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CAPITOL NOTEBOOK -- Happenings at the Minnesota Capitol:

Terrorism bill

A wide-ranging bill aimed at combating terrorism passed a House law committee Wednesday after critics won a number of small changes to address civil liberties concerns.

Among other things, the plan would allow court-ordered monitoring to extend to cell phones and lets governments close meetings at which security concerns or emergency response plans are discussed.

One amendment added to the bill would forbid governments from closing meetings to discuss matters that involve the quarantine of individuals, medical testing or other health-related emergencies.

The House Civil Law committee also voted to eliminate a section of the bill that would force state colleges to report violations of the visa status of foreign students to the state attorney general. It now heads to the House Crime Committee, where it is expected to be considered the week of Feb. 18.

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Meanwhile, a House government committee, working on another part of the same bill, endorsed a provision to create tougher background checks for drivers who transport certain viruses, bacteria or other biological agents.

That provision also would require people or entities that possess biological agents to register with the state commissioner of health and show that they are adequately equipped to handle the materials.

A Teamsters representative said a proposed list of actions that could disqualify drivers from transporting hazardous materials was too broad. It includes things like defamation and having four moving violations in three years -- even on a personal car.

Fireworks fizzle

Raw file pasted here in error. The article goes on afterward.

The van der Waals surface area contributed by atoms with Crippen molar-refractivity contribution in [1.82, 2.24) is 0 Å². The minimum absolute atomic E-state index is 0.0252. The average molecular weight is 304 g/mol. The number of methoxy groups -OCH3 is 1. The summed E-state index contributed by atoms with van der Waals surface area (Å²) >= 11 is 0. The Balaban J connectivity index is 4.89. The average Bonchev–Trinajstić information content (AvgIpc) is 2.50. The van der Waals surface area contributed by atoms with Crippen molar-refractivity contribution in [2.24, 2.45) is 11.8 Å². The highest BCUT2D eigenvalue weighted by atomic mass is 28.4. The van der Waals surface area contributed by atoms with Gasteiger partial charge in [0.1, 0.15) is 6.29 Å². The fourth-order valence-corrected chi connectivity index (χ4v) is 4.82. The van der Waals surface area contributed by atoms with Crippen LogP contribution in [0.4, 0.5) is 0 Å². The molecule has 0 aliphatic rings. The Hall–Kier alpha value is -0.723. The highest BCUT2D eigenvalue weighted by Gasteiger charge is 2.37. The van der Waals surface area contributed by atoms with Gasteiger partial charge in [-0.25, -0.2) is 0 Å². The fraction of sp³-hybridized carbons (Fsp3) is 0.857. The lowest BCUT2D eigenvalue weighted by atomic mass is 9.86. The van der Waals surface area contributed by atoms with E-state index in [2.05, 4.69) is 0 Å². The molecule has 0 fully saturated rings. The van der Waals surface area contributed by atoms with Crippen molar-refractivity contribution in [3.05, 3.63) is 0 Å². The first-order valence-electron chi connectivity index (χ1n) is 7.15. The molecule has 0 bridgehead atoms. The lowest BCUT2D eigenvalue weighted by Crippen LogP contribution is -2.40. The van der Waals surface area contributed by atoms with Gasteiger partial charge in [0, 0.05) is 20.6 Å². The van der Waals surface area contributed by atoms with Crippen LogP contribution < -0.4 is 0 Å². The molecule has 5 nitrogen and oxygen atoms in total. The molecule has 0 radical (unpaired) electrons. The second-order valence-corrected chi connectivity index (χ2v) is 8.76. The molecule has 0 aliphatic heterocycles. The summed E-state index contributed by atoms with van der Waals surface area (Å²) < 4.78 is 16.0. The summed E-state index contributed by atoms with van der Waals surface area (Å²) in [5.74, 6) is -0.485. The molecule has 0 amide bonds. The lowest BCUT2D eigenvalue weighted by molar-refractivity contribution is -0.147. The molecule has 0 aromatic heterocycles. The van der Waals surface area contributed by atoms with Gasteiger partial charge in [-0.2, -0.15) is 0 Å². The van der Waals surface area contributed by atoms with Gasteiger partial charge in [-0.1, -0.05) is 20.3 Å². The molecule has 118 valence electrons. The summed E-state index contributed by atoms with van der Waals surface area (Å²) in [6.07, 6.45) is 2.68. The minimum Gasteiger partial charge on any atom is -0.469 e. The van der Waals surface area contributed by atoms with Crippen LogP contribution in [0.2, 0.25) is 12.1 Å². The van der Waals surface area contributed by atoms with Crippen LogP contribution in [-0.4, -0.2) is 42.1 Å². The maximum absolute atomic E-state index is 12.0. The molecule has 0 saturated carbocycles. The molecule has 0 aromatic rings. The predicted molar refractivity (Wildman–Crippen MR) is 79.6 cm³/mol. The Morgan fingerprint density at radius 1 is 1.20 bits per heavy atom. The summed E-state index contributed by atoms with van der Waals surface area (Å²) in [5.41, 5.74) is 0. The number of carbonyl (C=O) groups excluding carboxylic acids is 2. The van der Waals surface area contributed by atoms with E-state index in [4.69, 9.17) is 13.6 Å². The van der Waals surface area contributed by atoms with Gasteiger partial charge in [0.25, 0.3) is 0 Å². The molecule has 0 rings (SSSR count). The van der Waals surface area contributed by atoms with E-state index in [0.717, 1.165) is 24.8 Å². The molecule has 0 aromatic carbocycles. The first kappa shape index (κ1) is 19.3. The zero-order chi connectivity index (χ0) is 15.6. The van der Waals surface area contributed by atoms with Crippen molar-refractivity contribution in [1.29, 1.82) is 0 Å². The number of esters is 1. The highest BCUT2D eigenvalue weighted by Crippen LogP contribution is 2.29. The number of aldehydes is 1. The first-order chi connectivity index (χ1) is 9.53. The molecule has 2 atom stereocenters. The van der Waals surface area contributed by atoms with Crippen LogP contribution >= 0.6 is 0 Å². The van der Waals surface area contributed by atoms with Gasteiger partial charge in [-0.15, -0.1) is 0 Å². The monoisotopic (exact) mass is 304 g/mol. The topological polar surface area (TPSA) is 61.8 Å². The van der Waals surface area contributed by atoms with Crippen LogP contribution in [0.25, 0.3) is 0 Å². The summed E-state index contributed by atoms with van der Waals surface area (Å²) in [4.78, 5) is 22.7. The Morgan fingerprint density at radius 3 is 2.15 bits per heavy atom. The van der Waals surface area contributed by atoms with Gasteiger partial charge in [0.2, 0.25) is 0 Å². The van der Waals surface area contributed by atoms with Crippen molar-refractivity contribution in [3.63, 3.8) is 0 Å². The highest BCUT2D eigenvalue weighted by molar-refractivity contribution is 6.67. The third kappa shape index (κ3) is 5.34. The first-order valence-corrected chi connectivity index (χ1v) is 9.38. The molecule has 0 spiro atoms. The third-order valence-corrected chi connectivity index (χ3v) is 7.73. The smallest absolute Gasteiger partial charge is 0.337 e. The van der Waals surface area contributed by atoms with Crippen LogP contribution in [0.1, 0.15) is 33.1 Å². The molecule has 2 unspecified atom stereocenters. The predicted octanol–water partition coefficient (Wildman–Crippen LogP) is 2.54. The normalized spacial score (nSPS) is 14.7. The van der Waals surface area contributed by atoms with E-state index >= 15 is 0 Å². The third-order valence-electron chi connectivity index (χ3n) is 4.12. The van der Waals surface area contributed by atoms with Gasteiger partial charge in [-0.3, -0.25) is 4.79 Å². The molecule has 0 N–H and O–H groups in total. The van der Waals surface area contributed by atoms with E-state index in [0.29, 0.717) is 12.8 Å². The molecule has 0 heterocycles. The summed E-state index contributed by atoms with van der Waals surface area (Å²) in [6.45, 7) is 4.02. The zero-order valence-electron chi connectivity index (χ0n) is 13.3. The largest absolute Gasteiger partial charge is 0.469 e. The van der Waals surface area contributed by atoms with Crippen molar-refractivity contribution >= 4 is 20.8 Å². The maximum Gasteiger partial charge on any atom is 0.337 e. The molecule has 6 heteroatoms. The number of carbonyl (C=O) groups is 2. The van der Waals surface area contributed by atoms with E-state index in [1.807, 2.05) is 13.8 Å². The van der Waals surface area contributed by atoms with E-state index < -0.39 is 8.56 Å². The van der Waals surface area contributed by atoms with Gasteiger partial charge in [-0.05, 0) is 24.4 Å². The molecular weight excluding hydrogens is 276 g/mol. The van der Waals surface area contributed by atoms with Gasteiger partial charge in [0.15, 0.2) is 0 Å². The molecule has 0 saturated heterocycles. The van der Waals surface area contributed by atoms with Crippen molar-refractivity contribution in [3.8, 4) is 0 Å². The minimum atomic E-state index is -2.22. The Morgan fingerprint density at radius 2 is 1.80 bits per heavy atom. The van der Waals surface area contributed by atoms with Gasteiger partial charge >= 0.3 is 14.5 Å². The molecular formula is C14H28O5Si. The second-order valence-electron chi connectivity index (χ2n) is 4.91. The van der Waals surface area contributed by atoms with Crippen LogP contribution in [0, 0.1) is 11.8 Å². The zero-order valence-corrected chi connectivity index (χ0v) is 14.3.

A plan to legalize fireworks sales in Minnesota failed in a Senate committee Wednesday on a tie 6-6 vote.

The bill died despite the backing of Gov. Jesse Ventura, who sent Public Safety Commissioner Charlie Weaver to lobby on its behalf.

Bill sponsor Sen. David Tomassoni, a Chisholm Democrat, said he may try again because at least one potential committee supporter was absent. But he noted chances for the bill in the Senate are slim in a session crammed with other pressing issues.

The bill would have allowed businesses located in permanent buildings -- not roadside stands -- to sell all the consumer-level fireworks available in neighboring states. They could open for business in the weeks around New Year's Day and July 4th.

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Tomassoni and backers argued that the move would merely legalize an activity that's already widespread in the state and bring in as much as $1 million per year in sales tax to boot.

But opponents, led by firefighters, said emergency workers are already overburdened and underfunded as they deal with terrorism concerns. Nyle Zikmund, the fire chief in Spring Lake Park, said the plan would likely cost his community money in police, fire and ambulance expenses.

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